Film Review: 'A Monster Calls'

Film Review: 'A Monster Calls'

I gaurantee this film will bring tears to the most cold-hearted person on earth.
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Very few films have moved me to tears. Not because I am a sociopath or just a stoic bastard but just because not many films have been able to impress me... okay that's an overstatement, a lot of films impress me but very few of these films strike a deep chord within me. Usually, the films that do, are a result of nostalgic value such as most Disney films, or films that broke boundaries and tackled subjects not a lot of films tend to like "American History X."

Then I saw "A Monster Calls," and I am telling you right now.... no film has ever moved me to tears as much as this film.

Earlier this year, I reviewed Patrick Ness's book of the same name. While I was aware it was being adapted into a film, I didn't mention it because I don't usually mention movies when discussing the book because I want you to go out and read the book. Rarely, do I recommend seeing a film adaptation of the book, but this is one of those rare times. A Monster Calls isn;t only an amazing adaptation, but also an amazing film.

Just like the book, the film revolves around a boy, Connor O'Malley, whose mother is stricken with cancer and is dying. Conner is in denial and constantly insists that his mother is going to get better, even though it's pretty clear she isn't. He seeks solace through his love of drawing, a talent that was taught to him by his mother who wanted to be an artist. Through his denial and his art, he conjures up a monster, who is in the form of a tree located at the nearby church. The monster visits him every night at seven past midnight. And yes this specific time is important. He plans to tell Conner, three stories that relate to him, and on the fourth night, he want's Connor to tell his tale, which is a truth he doesn't want to admit.

I won't go into too many details about the movie as it goes on because I still want you to read the book and watch the film (one of the other.) But I will mention the lesson involved.

At the end of the film, Conner finally admits that he wants every to just end. He is sick of waiting for his mother to die, he's sick of his mother suffering, as he says "I just want it to be over." Yes, it is a bit selfish because he is referring to himself, but that's what makes him human. And this relates back to the stories the monster tells him. Without describing the stories, it involves certain people doing terrible things but at the same time seem to be very good-hearted people, and even vice-versa. And the message becomes clear in the end. There is no such thing as bad people or good people because we are all bad people as well as good people. Conner is just like us, he's selfish, he's angsty, he's angry, he's upset, he as all the negative emotions we universally share. But he doesn't want his mother to die. It's made very clear that he loves her, and is denying the truth that she's going to make it, which hurts him. He doesn't like the dread of waiting for her mother to pass on and just wants it to be over and done with, even if it means he will loose her.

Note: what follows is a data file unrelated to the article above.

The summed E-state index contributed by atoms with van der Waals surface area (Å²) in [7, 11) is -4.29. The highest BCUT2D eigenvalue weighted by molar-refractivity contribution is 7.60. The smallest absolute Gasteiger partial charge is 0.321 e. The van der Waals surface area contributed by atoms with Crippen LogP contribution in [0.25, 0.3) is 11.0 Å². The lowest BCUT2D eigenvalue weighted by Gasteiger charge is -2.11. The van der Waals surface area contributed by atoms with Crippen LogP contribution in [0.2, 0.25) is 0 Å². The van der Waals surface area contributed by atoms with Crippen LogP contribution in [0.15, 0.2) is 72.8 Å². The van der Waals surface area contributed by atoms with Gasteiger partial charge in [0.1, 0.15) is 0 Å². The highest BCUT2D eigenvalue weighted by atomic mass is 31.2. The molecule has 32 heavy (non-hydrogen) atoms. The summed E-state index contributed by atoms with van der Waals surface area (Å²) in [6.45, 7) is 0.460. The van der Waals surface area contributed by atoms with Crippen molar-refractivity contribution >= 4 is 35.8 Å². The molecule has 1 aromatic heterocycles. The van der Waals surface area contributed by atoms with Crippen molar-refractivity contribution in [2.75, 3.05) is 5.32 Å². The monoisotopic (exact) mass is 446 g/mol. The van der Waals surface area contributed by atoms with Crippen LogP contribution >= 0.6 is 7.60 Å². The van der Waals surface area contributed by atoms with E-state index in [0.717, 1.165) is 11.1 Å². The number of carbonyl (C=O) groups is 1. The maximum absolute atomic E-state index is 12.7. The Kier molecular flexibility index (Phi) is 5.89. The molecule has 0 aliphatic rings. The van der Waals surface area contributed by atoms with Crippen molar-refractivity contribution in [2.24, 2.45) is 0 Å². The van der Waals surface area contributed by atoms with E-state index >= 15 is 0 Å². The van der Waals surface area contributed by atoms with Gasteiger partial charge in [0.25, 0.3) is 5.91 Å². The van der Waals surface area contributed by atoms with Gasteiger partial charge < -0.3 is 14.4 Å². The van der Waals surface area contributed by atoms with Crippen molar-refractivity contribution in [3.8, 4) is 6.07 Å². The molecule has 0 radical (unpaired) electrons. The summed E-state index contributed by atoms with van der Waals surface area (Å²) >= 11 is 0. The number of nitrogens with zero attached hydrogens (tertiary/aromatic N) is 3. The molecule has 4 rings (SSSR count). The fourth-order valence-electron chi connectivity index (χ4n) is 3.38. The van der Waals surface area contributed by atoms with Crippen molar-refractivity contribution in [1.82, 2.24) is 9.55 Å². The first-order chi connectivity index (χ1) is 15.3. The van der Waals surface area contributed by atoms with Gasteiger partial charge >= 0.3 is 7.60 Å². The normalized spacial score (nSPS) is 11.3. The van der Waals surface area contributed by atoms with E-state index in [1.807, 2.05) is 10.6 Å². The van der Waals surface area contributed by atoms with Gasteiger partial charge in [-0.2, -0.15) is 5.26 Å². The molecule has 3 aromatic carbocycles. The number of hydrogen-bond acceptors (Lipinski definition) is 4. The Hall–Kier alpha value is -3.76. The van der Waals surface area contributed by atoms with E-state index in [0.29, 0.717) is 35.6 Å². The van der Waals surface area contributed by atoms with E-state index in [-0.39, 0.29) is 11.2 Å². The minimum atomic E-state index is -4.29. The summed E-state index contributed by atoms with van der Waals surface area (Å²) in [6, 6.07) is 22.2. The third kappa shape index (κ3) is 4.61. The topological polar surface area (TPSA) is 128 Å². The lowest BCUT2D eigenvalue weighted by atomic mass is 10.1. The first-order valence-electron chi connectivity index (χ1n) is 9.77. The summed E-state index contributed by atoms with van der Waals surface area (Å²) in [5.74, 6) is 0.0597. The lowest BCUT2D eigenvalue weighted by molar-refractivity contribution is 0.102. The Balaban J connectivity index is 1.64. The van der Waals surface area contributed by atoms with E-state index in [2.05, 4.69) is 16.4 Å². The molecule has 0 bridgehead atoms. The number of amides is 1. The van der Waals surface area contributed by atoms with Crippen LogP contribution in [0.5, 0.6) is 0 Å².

The message is a bit more than obvious but this was meant for a younger audience so I can't criticize for that. It acts as a message for teens and adults as it does for children. How we can't run away from the inevitable, how we must come to terms with loved one passing and learn to let them go. We can't hold our pain inside and pretend it isn't there because it won't make what's causing the pain go away.

The cinematography is beautiful, with many impressive camera shots that sort of hint at arthouse style, as well gothic art, almost as if it's trying to mimic the artwork of the book.

The cast is also a great cast. Lewis MacDougall gives a believable performance as Conner, even if he looks pale as a ghost throughout the film. Felicity Jones (who also stared in Inferno and Star Wars: Rogue One) plays the mother, and you can tell she is putting her all into it to portray a sick mother who is clearly trying to hide her pain from everyone around her. A-list actor Liam Neeson voices the Monster, and finally, Signourney Weaver plays the uptight but good-natured grandmother. They all give an A+ performance and their emotions are the center of what makes this movie an experience.